6. Cry-Baby: I know. WTF? I fully expect this to be the most controversial of my choices for this list. But I sort of enjoyed Cry-Baby. I realize that I am in a small minority here, and I'm certainly not saying that it's a great show. But it's also not the ignominious failure that its 68 performances would suggest. Cry-Baby certainly doesn't compare very favorably with Hairspray, a show with which it shared much of its production team as well as its John-Waters-movie inspiration. Perhaps Cry-Baby would have been better with a Marc Shaiman/Scott Wittman score, but the songs by Broadway neophytes David Javerbaum and Adam Schlesinger were more than serviceable, and the book by Broadway vets Mark O'Donnell and Thomas Meehan is focused and funny. The show wasn't recorded, but I'm told there's movement afoot to bring the touring cast into a recording booth. If that happens, the show may live on in the provinces. If not, it's a goner.
5. Reefer Madness: This show was a pleasant surprise for me. I bought the Reefer Madness CD during one of my I'll-buy-anything phases, but didn't listen to it for the longest time. Then, I happened to hear "Romeo and Juliet" somewhere, and decided I needed to hear the rest of the score. I wasn't disappointed. The score is full of well-crafted and memorable numbers, from "The Stuff" to "Listen to Jesus, Jimmy." I saw the show during its brief Off-Broadway run, and on stage the joke gets old pretty fast. I was a bit surprised when Showtime announced it was producing a film version of the show; I can think of dozens of other shows that I'd sooner see on film. But I bought the DVD, and again, the show loses momentum considerably. But if you take Reefer Madness in installments, there's much to enjoy.
4. The Wedding Singer: When I first saw The Wedding Singer, I was unimpressed. Here was yet another entrant in the movie-into-musical genre, and seemingly not a very inspired one at that. The choreography was overly exuberant, as if Rob Ashford were trying to make up for a lack of substance with sheer energy. But the more I listened to the score, the more enamored of the show I have became. And, frankly, the more mediocre movie-to-musical adaptations have hit Broadway (Legally Blonde, 9 to 5), the better The Wedding Singer has come to look by comparison. The show has a very sweet central story, and a lot of genuinely tuneful ("Someday"), clever ("A Note From Linda"), and rousing ("Saturday Night in the City") numbers along the way.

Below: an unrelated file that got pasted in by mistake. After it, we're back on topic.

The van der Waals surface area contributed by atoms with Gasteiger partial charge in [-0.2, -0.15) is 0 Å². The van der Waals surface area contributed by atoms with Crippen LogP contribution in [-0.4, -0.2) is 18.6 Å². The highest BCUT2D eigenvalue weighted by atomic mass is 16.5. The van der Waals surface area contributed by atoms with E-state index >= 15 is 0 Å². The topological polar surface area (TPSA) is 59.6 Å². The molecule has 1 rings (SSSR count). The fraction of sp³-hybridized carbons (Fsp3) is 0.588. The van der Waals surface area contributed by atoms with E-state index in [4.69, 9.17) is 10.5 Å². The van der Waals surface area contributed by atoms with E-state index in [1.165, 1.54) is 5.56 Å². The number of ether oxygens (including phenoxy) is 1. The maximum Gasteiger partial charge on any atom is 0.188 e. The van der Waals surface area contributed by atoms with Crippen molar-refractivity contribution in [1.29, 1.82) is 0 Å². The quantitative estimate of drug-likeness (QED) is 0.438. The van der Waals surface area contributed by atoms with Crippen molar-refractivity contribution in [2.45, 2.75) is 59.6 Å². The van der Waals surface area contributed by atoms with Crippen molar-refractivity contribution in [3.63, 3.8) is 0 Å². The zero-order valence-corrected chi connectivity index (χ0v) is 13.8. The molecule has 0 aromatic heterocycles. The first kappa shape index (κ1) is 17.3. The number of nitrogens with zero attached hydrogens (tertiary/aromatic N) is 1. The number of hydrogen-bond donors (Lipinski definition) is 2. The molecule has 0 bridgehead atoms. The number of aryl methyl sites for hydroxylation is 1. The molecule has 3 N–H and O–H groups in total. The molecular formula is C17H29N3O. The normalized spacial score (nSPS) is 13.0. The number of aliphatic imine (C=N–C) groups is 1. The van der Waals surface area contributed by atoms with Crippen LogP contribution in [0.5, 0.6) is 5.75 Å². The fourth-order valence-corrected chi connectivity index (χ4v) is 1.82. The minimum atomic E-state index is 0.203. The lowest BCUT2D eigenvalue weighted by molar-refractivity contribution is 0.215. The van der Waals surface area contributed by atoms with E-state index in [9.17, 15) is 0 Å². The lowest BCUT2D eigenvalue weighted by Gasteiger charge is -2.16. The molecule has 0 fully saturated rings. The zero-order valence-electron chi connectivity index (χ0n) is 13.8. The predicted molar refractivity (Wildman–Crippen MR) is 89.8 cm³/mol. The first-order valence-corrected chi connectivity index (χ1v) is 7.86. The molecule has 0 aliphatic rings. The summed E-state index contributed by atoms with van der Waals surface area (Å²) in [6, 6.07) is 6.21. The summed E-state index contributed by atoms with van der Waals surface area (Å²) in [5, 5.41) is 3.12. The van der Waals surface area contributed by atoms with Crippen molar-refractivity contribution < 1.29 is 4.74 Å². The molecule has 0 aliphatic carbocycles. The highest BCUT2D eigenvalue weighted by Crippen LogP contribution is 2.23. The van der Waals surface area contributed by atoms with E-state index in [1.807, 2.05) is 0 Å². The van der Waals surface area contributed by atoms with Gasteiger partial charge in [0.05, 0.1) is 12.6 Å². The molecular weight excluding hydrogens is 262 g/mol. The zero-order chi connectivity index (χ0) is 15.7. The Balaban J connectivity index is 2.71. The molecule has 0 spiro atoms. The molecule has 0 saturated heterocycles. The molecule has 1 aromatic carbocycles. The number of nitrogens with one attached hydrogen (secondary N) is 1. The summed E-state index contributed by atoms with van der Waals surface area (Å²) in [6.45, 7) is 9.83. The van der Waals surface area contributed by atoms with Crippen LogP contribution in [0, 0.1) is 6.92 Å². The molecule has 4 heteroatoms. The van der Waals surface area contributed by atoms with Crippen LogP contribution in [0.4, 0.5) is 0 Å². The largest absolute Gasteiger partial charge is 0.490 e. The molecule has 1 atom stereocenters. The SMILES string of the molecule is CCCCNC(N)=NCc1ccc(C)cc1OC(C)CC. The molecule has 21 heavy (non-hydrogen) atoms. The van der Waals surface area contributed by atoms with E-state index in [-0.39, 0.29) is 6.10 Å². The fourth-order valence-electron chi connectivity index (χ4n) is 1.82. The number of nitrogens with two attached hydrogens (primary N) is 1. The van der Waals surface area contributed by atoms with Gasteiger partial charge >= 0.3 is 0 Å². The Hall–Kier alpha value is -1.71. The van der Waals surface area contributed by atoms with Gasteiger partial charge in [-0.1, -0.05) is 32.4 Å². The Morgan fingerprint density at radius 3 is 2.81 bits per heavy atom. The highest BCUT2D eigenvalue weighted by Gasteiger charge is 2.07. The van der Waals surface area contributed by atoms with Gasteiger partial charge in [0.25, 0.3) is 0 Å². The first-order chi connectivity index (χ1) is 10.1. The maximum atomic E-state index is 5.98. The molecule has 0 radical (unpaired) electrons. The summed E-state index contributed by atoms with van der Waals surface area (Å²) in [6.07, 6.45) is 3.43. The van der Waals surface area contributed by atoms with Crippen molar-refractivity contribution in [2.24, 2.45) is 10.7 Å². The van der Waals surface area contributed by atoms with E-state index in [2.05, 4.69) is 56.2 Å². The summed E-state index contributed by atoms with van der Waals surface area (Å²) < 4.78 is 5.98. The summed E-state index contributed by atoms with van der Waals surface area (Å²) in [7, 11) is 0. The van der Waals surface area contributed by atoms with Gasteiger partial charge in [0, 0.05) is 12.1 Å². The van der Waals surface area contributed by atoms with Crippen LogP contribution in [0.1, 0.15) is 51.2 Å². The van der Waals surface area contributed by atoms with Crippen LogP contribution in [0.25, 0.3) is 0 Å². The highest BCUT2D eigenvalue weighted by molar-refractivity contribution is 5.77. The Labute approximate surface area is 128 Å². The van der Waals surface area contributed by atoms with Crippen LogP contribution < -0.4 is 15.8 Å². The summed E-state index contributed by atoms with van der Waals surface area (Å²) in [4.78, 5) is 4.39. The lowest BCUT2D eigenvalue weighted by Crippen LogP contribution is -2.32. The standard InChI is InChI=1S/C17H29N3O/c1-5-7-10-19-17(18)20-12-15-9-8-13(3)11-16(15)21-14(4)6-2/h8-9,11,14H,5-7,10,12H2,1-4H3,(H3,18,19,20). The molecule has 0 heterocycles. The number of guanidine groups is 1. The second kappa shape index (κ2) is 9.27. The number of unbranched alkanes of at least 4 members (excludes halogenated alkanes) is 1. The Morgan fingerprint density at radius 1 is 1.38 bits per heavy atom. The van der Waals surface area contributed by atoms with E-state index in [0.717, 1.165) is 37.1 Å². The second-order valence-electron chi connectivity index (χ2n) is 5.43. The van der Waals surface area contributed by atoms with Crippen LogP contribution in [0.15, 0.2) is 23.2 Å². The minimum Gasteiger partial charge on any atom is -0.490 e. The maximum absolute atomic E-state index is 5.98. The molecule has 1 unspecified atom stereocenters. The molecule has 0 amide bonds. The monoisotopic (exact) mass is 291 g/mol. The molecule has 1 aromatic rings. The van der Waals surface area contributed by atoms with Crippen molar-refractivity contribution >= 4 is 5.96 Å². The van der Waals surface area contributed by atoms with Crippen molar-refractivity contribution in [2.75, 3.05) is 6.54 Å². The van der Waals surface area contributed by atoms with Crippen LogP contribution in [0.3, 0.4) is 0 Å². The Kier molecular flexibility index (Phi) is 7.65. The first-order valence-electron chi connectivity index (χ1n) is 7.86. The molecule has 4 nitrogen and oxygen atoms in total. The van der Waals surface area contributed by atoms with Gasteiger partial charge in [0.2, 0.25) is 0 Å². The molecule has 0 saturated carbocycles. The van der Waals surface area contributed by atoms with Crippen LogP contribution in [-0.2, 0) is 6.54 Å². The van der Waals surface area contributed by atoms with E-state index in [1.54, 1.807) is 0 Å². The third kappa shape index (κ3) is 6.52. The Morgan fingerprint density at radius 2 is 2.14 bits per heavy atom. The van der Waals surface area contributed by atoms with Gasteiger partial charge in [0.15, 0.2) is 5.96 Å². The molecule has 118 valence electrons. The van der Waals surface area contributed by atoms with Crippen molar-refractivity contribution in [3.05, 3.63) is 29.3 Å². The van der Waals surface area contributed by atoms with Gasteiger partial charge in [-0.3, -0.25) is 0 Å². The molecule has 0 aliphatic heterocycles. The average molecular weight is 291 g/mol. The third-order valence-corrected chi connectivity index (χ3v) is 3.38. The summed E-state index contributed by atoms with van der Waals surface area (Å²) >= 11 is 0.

3. Amour: I was one of the very few people who saw Amour during its abbreviated Broadway run. (17 performances, 2002) Even though it played the Music Box, one of Broadway's smaller houses, I was left with the feeling that this was a show that belonged in a much more intimate space. The elaborate physical production, inspired by the paintings of Rene Magritte, ironically served to emphasize that Amour would have worked much better in a more modest presentation. Lost in the shuffle were Michel Legrand's wonderfully tuneful score and two understated performances by Melissa Errico and Malcolm Gets. Fortunately, we have the charming Amour cast recording to savor. The translated English lyrics by Jeremy Sams can get a bit clunky at times, but the show remains a quiet, bittersweet little marvel.
2. 13: Another heart-breaker. As a show, 13 seemed to have so much going for it, particularly composer/lyricist Jason Robert Brown, who, after numerous respected but financially disappointing shows, seemed poised to score his first crossover hit. When I saw the show at the Goodspeed, I honestly thought that, with a few changes, the show would become a crowd-pleasing hit. How wrong I was. The show limped through 103 performances last fall, only to succumb to the annual January Broadway chill. But here's a show that seems a natural for regional and school productions. In anticipation of just such a likelihood, the show has given rise to not one but two cast recordings, the second recently released with a few changes in song running order, a new song, and an extra CD with karaoke tracks and cut numbers. Coming soon to a junior high or church basement near you: 13 - the Karaoke Musical?
1. Dessa Rose: A nearly forgotten gem of a show. I'm a huge fan of Stephen Flaherty and Lynn Ahrens, and have a deep abiding affection for nearly all of their shows. (Although I can't quite warm up to Lucky Stiff.) Dessa Rose is a powerful exploration of the relationship between two very strong women, played masterfully by LaChanze and Rachel York, one a runaway slave and the other the woman who almost accidentally becomes an abolitionist. In their score, Flaherty and Ahrens reflect their expertise at crafting sweeping opening numbers ("We Are Descended") as well as extended character explorations ("Twelve Children"). If you're not already familiar with this moving and heartfelt show, I strongly recommend picking up a copy of the Dessa Rose CD. You're in for a real treat.